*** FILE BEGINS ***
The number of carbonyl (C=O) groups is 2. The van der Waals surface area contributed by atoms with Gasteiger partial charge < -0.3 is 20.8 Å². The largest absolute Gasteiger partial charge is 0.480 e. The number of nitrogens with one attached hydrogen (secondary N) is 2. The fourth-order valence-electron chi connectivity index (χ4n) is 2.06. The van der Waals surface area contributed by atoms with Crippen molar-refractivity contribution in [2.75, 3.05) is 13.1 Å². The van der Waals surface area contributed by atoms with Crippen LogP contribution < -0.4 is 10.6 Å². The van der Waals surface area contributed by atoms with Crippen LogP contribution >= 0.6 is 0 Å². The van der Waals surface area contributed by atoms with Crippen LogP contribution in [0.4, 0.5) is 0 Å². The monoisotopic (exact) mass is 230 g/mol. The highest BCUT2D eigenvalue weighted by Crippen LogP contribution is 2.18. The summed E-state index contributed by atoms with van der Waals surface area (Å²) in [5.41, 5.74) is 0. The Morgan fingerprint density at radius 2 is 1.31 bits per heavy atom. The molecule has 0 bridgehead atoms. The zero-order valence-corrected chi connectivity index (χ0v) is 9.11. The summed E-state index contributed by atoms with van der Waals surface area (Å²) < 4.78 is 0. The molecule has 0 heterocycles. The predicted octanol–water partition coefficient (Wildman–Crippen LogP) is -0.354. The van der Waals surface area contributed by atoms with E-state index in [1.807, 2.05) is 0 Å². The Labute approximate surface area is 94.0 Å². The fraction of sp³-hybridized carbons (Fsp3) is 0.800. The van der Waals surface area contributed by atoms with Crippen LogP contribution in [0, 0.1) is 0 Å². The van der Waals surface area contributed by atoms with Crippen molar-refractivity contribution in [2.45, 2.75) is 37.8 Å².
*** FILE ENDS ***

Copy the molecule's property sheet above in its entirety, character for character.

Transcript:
The number of carbonyl (C=O) groups is 2. The van der Waals surface area contributed by atoms with Gasteiger partial charge < -0.3 is 20.8 Å². The largest absolute Gasteiger partial charge is 0.480 e. The number of nitrogens with one attached hydrogen (secondary N) is 2. The fourth-order valence-electron chi connectivity index (χ4n) is 2.06. The van der Waals surface area contributed by atoms with Crippen molar-refractivity contribution in [2.75, 3.05) is 13.1 Å². The van der Waals surface area contributed by atoms with Crippen LogP contribution < -0.4 is 10.6 Å². The van der Waals surface area contributed by atoms with Crippen LogP contribution >= 0.6 is 0 Å². The van der Waals surface area contributed by atoms with Crippen LogP contribution in [0.4, 0.5) is 0 Å². The monoisotopic (exact) mass is 230 g/mol. The highest BCUT2D eigenvalue weighted by Crippen LogP contribution is 2.18. The summed E-state index contributed by atoms with van der Waals surface area (Å²) in [5.41, 5.74) is 0. The Morgan fingerprint density at radius 2 is 1.31 bits per heavy atom. The molecule has 0 bridgehead atoms. The zero-order valence-corrected chi connectivity index (χ0v) is 9.11. The summed E-state index contributed by atoms with van der Waals surface area (Å²) < 4.78 is 0. The molecule has 0 heterocycles. The predicted octanol–water partition coefficient (Wildman–Crippen LogP) is -0.354. The van der Waals surface area contributed by atoms with E-state index in [1.807, 2.05) is 0 Å². The Labute approximate surface area is 94.0 Å². The fraction of sp³-hybridized carbons (Fsp3) is 0.800. The van der Waals surface area contributed by atoms with Crippen LogP contribution in [0, 0.1) is 0 Å². The van der Waals surface area contributed by atoms with Crippen molar-refractivity contribution in [2.45, 2.75) is 37.8 Å².